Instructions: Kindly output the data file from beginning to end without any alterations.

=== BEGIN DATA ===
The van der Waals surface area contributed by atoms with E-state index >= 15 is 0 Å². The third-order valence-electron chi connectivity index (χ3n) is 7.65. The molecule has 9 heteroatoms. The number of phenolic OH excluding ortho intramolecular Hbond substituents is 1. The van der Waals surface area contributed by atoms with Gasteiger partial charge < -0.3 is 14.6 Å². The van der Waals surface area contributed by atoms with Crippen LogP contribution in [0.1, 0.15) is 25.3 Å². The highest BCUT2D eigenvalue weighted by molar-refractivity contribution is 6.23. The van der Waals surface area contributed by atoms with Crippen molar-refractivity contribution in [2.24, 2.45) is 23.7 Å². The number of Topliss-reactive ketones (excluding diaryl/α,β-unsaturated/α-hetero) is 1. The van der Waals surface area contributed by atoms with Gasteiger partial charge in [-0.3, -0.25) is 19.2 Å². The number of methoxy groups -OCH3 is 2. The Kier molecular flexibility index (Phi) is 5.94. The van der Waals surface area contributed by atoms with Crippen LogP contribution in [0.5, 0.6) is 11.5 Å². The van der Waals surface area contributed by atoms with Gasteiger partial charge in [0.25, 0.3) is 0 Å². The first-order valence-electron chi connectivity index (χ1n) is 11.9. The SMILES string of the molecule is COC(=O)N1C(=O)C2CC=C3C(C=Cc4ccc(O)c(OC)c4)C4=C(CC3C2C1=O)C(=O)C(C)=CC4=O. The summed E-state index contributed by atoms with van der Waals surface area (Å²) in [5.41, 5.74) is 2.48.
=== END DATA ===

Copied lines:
The van der Waals surface area contributed by atoms with E-state index >= 15 is 0 Å². The third-order valence-electron chi connectivity index (χ3n) is 7.65. The molecule has 9 heteroatoms. The number of phenolic OH excluding ortho intramolecular Hbond substituents is 1. The van der Waals surface area contributed by atoms with Gasteiger partial charge < -0.3 is 14.6 Å². The van der Waals surface area contributed by atoms with Crippen LogP contribution in [0.1, 0.15) is 25.3 Å². The highest BCUT2D eigenvalue weighted by molar-refractivity contribution is 6.23. The van der Waals surface area contributed by atoms with Crippen molar-refractivity contribution in [2.24, 2.45) is 23.7 Å². The number of Topliss-reactive ketones (excluding diaryl/α,β-unsaturated/α-hetero) is 1. The van der Waals surface area contributed by atoms with Gasteiger partial charge in [-0.3, -0.25) is 19.2 Å². The number of methoxy groups -OCH3 is 2. The Kier molecular flexibility index (Phi) is 5.94. The van der Waals surface area contributed by atoms with Crippen LogP contribution in [0.5, 0.6) is 11.5 Å². The van der Waals surface area contributed by atoms with Gasteiger partial charge in [0.25, 0.3) is 0 Å². The first-order valence-electron chi connectivity index (χ1n) is 11.9. The SMILES string of the molecule is COC(=O)N1C(=O)C2CC=C3C(C=Cc4ccc(O)c(OC)c4)C4=C(CC3C2C1=O)C(=O)C(C)=CC4=O. The summed E-state index contributed by atoms with van der Waals surface area (Å²) in [5.41, 5.74) is 2.48.